Dr Catherine Armstrong is a historian of colonial North America and the United States in the eighteenth and nineteenth centuries.
Here she describes abolition’s early accomplishments at a time when it was more prosperous to turn a blind eye…
The United Nations has designated August 23rd as International Day for the Remembrance of the Slave Trade and its Abolition – a day to think about the causes and consequences of racism, prejudice, racial discrimination and social injustice.
Its focus is the tragedy of the transatlantic slave trade, an economic system underpinned by racism that saw the transportation of at least twelve million Africans to the Americas and the Caribbean.
This is an opportunity to reflect on suffering, but also to consider how abolition was achieved, including the role of the resistance of the enslaved themselves.
These aims are laudable. The legacy and memory of transatlantic slavery are still contested and the voices of slave descendants are often silenced, and financial inequalities are stark between the countries who stole people in the slave trade and those that lost people.
We must allow time to think about the experience of slavery.
But, to imagine that this is consigned to history, a distant memory, is very wrong.
When in 1807 the British legally ‘abolished’ the transatlantic slave trade, their efforts were not immediately successful: the slave trade and slavery in Africa persisted long afterwards.
It took half a century of negotiations for the United States to join an international system of stop and search for illegal slave-trading ships.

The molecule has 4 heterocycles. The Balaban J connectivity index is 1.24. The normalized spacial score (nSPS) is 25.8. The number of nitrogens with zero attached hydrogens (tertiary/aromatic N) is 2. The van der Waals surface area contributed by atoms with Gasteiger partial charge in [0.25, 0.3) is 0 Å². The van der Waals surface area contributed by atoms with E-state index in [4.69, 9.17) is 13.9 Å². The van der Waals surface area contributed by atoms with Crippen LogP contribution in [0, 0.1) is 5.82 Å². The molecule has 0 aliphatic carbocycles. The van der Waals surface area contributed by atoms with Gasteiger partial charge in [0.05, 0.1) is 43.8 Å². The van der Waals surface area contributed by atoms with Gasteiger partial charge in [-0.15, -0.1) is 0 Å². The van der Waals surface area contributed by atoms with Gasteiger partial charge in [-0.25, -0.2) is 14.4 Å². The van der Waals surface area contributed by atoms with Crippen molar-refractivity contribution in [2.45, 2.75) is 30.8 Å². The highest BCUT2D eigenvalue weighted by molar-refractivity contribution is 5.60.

The Portuguese were also reluctant signatories, and the British, eager to preserve long-held alliances, turned a blind eye.
The smugglers were often one step ahead of the authorities, and the embarkation of slaves moved to new ports on the southern and eastern African coast.
A slave trading system mirroring the Atlantic one had for centuries existed in the Indian Ocean world and the British knew that some of the most powerful slavers, such as Tippu Tip, who operated out of Zanzibar, were useful allies because of their local knowledge and influence.
In some African industries, such as diamond mines of South Africa, cocoa plantations on islands off West African, and rubber harvesting in Congo Free State, white Europeans deployed black forced labour well into the twentieth century.
This use of forced labour was justified by Social Darwinist ideas claiming that child-like Africans did not work without coercion.
Elsewhere, in a system of enslavement known as ‘blackbirding’, Pacific Islanders were shipped long distances for use in colonial sugar and rubber plantations.
In the late nineteenth century, thousands of voluntary economic migrants left India and China, but many were promised good jobs and comfortable conditions and were lied to by unscrupulous employment agents.
Sometimes migrants realised their mistake and tried to escape but just like African slaves, they were imprisoned in barracoons on the coast awaiting the arrival of the next ship.
Conditions were every bit as harsh as on the transatlantic slave ships, with disease, suicide, hunger and thirst and ship-board mutinies rife.
Transfer to a system of free labour in the Atlantic world was complex.
In the United States, until at least the outbreak of World War Two, many African Americans in rural areas were tied to descendants of their former slave owner through debt bondage or became trapped in convict labour because of trumped-up charges.
By the twenty-first century, slavery is still not consigned to history; the West African country of Mauritania, where slavery is nominally illegal, has the highest proportion of chattel slaves in the world, operating a race-based system where darker skinned Africans are slaves to lighter skinned Arabs.
The International Day for the Remembrance of the Slave Trade and its Abolition reminds us that transatlantic slavery was one of the most virulent slavery systems the world has known, but we must not forget that slavery and forced labour still exists in the Atlantic world, and globally, and a new abolition is needed to shine a light on its horrors.